The 2015 Toronto International Film Festival ran from September 10-20. Read Adam Cook’s previous dispatch here.
After an uneasy beginning, the Toronto International Film Festival, amidst its overwhelmingly large program of films, has revealed that it does contain some treasures. Firstly, it was veteran Polish filmmaker Jerzy Skolimowski’s 11 Minutes that shattered the monotony of the festival, at 8:45am no less, literally and figuratively waking me up in my seat as my tired eyes threatened to close. Seemingly over-conceptualized, 11 Minutes tells the stories of a handful of characters taking place during a simultaneous 11-minute period, until several of them interact in a split second in which everything lines up, rather explosively. It’s the type of material we’ve seen Hollywood make garbage out of, but in Skolimowski’s gifted hands, it’s an expertly crafted film in which every piece fits together just right. It’s not high art, but it packs a wallop.
Leave it to the old masters to set things straight. Arguably the best premiere at TIFF has been 85-year-old Frederick Wiseman’s In Jackson Heights, which New Yorkers can see at the New York Film Festival in October and in theaters in November. In three hours, this remarkable documentary immerses the viewer in this incredibly diverse neighborhood (they say 167 languages are spoken there!), and we become intimately acquainted with its communities, their strength and their struggles. We meet LGBTQ support groups, praying Muslims, the lonely elderly, oppressed immigrants, dancers, soccer fans, dog groomers, small business owners, and even a taxi cab tutor teaching his students. Wiseman enters these people’s spaces and observes them in practice and in dialogue. We hear as minorities express the issues they face on a daily basis and try to take action to improve where they live. The film reveals Jackson Heights to be a complex and difficult place, full of people trying to better their lives and the lives of those around them.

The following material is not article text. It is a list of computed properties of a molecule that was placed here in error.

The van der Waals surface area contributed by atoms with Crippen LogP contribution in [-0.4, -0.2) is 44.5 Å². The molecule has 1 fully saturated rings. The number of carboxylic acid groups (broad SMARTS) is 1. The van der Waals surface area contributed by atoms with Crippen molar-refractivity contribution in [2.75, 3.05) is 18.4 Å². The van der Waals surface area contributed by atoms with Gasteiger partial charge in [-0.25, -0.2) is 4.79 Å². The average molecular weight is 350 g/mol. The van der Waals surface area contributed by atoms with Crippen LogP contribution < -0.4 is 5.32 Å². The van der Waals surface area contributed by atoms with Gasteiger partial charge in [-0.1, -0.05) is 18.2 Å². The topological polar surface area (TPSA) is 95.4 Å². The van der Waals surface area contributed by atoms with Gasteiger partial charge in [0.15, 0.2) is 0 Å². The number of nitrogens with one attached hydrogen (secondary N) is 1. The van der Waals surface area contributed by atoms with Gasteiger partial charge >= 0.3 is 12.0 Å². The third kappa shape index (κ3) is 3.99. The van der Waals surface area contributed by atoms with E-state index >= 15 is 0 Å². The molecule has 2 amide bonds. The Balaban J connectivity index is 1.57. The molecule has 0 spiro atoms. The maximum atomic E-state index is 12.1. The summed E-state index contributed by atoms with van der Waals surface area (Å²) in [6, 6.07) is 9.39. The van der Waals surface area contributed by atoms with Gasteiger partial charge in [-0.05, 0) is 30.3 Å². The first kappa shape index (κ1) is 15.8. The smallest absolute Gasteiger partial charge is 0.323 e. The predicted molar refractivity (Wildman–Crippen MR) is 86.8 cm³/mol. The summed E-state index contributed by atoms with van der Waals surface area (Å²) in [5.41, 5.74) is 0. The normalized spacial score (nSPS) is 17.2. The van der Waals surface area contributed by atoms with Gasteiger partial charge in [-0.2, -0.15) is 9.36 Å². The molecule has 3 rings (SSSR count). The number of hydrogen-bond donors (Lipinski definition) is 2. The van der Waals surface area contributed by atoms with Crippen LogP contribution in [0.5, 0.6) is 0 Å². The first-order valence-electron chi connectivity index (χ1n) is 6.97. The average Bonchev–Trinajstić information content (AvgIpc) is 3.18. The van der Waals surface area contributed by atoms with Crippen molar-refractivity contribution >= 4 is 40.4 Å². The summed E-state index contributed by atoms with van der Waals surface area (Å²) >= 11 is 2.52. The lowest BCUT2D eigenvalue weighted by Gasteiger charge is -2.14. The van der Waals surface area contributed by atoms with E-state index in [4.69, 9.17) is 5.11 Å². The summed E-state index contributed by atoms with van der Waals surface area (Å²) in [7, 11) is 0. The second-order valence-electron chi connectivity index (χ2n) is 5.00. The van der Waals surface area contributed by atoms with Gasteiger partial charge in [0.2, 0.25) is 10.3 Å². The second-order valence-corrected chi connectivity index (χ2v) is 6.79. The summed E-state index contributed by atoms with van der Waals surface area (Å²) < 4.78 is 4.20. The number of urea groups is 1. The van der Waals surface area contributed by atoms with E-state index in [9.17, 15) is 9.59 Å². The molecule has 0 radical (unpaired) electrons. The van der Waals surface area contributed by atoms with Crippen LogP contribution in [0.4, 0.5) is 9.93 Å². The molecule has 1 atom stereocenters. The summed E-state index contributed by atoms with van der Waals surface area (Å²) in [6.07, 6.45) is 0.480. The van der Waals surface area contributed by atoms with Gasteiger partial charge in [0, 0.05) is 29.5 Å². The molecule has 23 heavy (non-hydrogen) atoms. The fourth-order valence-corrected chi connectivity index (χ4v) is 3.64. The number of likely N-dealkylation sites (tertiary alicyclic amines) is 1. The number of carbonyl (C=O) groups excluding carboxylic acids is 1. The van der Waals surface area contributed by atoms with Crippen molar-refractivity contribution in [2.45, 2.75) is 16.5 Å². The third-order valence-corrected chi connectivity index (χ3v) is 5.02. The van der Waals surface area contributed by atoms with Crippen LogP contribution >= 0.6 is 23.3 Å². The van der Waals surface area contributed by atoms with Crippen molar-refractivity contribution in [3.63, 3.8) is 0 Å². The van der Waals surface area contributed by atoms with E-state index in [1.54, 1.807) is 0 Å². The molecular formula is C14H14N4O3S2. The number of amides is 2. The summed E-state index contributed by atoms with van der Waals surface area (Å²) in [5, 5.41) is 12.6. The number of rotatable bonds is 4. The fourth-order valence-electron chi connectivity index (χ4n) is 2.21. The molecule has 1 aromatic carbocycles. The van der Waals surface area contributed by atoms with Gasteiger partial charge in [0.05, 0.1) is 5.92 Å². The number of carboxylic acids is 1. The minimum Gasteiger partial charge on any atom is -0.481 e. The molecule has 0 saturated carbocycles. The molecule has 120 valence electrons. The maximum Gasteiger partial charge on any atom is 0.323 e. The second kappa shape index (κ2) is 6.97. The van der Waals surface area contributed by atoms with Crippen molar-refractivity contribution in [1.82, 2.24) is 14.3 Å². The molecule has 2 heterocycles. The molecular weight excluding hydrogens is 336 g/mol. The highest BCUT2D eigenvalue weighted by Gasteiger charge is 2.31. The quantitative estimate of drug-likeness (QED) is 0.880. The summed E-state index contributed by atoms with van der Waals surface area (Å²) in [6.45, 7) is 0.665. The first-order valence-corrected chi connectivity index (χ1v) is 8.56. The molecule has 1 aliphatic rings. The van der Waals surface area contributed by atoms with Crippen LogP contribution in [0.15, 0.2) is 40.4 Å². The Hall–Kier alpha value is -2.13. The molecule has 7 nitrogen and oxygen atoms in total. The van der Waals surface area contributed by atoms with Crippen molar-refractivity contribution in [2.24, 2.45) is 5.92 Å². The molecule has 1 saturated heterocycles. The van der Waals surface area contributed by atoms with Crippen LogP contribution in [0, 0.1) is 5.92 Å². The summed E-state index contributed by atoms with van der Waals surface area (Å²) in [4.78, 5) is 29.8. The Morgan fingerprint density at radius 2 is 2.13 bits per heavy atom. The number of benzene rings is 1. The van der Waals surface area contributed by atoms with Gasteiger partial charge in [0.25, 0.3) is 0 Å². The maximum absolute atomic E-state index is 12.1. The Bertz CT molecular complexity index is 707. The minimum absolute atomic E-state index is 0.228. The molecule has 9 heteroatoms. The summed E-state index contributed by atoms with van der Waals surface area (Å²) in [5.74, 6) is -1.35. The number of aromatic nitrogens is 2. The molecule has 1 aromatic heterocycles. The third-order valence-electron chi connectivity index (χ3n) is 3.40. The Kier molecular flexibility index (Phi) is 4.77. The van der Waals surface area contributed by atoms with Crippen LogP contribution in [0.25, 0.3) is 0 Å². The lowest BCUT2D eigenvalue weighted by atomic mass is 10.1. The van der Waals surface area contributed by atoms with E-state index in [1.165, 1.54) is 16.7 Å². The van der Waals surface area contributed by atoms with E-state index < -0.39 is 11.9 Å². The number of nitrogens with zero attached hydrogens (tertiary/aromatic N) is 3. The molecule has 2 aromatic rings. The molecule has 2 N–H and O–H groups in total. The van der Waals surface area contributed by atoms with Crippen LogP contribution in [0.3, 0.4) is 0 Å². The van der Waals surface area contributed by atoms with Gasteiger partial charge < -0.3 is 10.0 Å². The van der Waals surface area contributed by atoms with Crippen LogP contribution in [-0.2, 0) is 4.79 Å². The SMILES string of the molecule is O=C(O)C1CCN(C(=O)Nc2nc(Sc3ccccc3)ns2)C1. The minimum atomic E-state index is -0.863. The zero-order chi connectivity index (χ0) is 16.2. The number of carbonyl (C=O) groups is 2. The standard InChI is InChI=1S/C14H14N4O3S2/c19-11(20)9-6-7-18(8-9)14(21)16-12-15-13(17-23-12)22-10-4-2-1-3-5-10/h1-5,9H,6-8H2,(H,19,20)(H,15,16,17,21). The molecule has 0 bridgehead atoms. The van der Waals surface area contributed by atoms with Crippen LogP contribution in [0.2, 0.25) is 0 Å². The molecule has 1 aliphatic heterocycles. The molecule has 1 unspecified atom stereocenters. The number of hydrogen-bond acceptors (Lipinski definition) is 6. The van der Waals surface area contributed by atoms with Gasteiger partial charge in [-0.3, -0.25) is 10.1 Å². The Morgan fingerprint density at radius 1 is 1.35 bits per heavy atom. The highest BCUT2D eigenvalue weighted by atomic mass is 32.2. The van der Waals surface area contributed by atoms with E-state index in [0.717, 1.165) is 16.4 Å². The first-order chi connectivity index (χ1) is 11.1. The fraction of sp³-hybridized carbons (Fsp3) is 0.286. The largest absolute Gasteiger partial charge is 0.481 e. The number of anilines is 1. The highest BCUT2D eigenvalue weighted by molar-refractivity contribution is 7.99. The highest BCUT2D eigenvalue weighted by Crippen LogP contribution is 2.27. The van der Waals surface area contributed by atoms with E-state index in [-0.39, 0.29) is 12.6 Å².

French-Canadian filmmaker Jean-Marc Vallée’s latest film, Demolition, stars Jake Gyllenhaal as Davis, an investment banker who survives his wife in a car crash. At first he seems detached, his grief more discreet than that of those around him, but it becomes evident that he has been deeply shaken. He starts to look at the world through new eyes, and his old life stops making sense to him. Unexpectedly, a complaint letter he sends to a vending machine company leads to an intriguing relationship with a customer service rep played by Naomi Watts. His initial letter details his frustrating encounter with a machine that wouldn’t dispense M&Ms, but it’s also where he vents about his wife’s death. Meanwhile, his father-in-law/boss (Chris Cooper) is increasingly impatient with his inconvenient reaction to his daughter’s death and his lack of interest in a scholarship foundation he tries to set up in her name. As Davis tries to engage with the world, Vallée weaves an emotional tapestry through his elliptical narrative style that resonates more deeply than anything he’s made before, achieved in part because of Gyllenhaal’s career-best performance.
After becoming Hollywood’s most acclaimed screenwriter and making his directorial debut with the ambitious Synecdoche, New York, Charlie Kaufman fell off the map entirely. Seven years later, he returns, with, of all things, a stop-motion puppet movie. Co-directed with Duke Johnson, Anomolisa is not going to be what anyone predicts. Aside from its puppetry, this is not the quirky conceptual signature one would recognize as belonging to the man who wrote Adaptation and Eternal Sunshine of the Spotless Mind. The film is remarkable for its pace (very slow) and its scale (very small), mostly taking place on a single evening in a hotel in Cincinnati. Michael Stone (voiced by David Thewlis) literally wrote the book on customer service, and he’s in town to give a talk. Married but despondent, he tries to reconnect with an old flame in town. What ensues is a long, lonely night that leads to a romantic discovery—but that is not where things end. The worldview here is bleak and relentlessly so, and even more disconcerting for how authentically its ideas touch on identity, sexuality, and existential futility. It’s not a film I could call a favorite of the festival, and yet it’s the one my mind keeps returning to.